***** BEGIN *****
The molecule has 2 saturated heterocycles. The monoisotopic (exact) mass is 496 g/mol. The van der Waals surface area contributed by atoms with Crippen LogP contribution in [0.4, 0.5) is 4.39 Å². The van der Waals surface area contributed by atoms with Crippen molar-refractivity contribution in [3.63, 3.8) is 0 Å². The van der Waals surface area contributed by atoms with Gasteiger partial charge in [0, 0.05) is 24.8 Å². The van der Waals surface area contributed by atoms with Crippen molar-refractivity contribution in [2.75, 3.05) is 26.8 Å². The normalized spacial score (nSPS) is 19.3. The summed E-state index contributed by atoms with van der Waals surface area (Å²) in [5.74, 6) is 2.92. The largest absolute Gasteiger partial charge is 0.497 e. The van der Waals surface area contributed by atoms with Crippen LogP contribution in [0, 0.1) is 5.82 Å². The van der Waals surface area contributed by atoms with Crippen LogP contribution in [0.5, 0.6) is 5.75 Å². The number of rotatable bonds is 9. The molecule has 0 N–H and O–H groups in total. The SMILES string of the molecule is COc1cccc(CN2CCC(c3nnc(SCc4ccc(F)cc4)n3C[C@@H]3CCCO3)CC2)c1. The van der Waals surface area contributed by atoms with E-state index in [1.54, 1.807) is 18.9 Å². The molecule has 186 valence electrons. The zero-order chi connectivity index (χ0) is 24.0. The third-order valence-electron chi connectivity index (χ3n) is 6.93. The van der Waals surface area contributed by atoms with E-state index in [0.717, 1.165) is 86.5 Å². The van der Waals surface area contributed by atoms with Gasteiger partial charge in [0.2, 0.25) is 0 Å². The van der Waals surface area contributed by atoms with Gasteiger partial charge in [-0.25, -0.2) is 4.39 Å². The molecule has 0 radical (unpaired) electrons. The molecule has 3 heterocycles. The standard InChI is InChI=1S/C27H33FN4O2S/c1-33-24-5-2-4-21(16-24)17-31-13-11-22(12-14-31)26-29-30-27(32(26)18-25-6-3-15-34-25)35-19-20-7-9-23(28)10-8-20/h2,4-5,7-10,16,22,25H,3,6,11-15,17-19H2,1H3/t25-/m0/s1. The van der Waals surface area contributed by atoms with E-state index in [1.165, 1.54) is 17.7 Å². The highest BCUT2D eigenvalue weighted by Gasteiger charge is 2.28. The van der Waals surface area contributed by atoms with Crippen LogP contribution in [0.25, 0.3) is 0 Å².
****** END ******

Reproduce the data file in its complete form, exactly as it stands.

The molecule has 2 saturated heterocycles. The monoisotopic (exact) mass is 496 g/mol. The van der Waals surface area contributed by atoms with Crippen LogP contribution in [0.4, 0.5) is 4.39 Å². The van der Waals surface area contributed by atoms with Crippen molar-refractivity contribution in [3.63, 3.8) is 0 Å². The van der Waals surface area contributed by atoms with Gasteiger partial charge in [0, 0.05) is 24.8 Å². The van der Waals surface area contributed by atoms with Crippen molar-refractivity contribution in [2.75, 3.05) is 26.8 Å². The normalized spacial score (nSPS) is 19.3. The summed E-state index contributed by atoms with van der Waals surface area (Å²) in [5.74, 6) is 2.92. The largest absolute Gasteiger partial charge is 0.497 e. The van der Waals surface area contributed by atoms with Crippen LogP contribution in [0, 0.1) is 5.82 Å². The van der Waals surface area contributed by atoms with Crippen LogP contribution in [0.5, 0.6) is 5.75 Å². The number of rotatable bonds is 9. The molecule has 0 N–H and O–H groups in total. The SMILES string of the molecule is COc1cccc(CN2CCC(c3nnc(SCc4ccc(F)cc4)n3C[C@@H]3CCCO3)CC2)c1. The van der Waals surface area contributed by atoms with E-state index in [1.54, 1.807) is 18.9 Å². The molecule has 186 valence electrons. The zero-order chi connectivity index (χ0) is 24.0. The third-order valence-electron chi connectivity index (χ3n) is 6.93. The van der Waals surface area contributed by atoms with E-state index in [0.717, 1.165) is 86.5 Å². The van der Waals surface area contributed by atoms with Gasteiger partial charge in [0.2, 0.25) is 0 Å². The van der Waals surface area contributed by atoms with Gasteiger partial charge in [-0.25, -0.2) is 4.39 Å². The molecule has 0 radical (unpaired) electrons. The molecule has 3 heterocycles. The standard InChI is InChI=1S/C27H33FN4O2S/c1-33-24-5-2-4-21(16-24)17-31-13-11-22(12-14-31)26-29-30-27(32(26)18-25-6-3-15-34-25)35-19-20-7-9-23(28)10-8-20/h2,4-5,7-10,16,22,25H,3,6,11-15,17-19H2,1H3/t25-/m0/s1. The van der Waals surface area contributed by atoms with E-state index in [1.165, 1.54) is 17.7 Å². The highest BCUT2D eigenvalue weighted by Gasteiger charge is 2.28. The van der Waals surface area contributed by atoms with Crippen LogP contribution in [0.25, 0.3) is 0 Å².